However, dispatching those enemies is easier said than done. Like many of the great shooters of the 8-bit and 16-bit era, Axiom Verge is a challenging experience that forces the player to memorize patterns, act cautiously, and mix and match weapons on the fly. Charging into a room is not just ill advised it will lead to certain death, and unless a save point (think Castlevania’s coffin rooms) is nearby, chances are that means repeating some portions of the level again. Enemies can be aggressive, passive, or some combination therein, but few should be underestimated. Strategic thinking is essential for success in Axiom Verge and carelessness is punished at nearly every turn.
That motto further extends to the game’s boss battles, which are extraordinarily difficult but brilliantly designed one-on-one fights. As Trace faces off with hulking biomechanical brutes, players will need to be precise and quick, popping in a few hits where possible and then trying to avoid the boss’s attack(s). Pattern memorization is key in these sequences, along with using the right type of weapon to hit the boss’s weak point or points, but there is also a fair share of luck involved.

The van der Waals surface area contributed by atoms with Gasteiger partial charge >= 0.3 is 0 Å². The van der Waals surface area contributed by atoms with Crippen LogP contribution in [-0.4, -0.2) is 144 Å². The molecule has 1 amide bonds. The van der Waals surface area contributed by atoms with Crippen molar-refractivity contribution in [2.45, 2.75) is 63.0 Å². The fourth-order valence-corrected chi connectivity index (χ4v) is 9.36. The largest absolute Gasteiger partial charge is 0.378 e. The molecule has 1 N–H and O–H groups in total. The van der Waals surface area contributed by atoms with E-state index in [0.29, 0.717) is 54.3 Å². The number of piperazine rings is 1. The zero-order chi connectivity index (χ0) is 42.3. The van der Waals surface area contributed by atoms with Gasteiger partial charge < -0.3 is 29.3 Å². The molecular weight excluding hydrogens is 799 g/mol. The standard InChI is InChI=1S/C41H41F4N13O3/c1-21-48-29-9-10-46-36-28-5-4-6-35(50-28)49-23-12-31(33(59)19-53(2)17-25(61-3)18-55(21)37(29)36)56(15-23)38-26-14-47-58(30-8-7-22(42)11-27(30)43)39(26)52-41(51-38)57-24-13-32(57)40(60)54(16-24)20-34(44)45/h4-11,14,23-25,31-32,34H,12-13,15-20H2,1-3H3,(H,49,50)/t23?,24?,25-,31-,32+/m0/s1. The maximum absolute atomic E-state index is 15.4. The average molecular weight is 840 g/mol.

Yes, players will die…likely a lot, but every boss fight feels perfectly within the realm of possibility. Ultimately, getting through these sections is about finding a rhythm, and if that’s not working trying to search out a damage upgrade or a health upgrade for a little extra support. These upgrades will also unlock new traversal moves, like a grappling hook or teleport ability, which add new wrinkles to the basic platforming. Many side scrollers can revert to that general formula, but Axiom Verge is always adding something new to the equation and as a result it never feels dull or repetitive.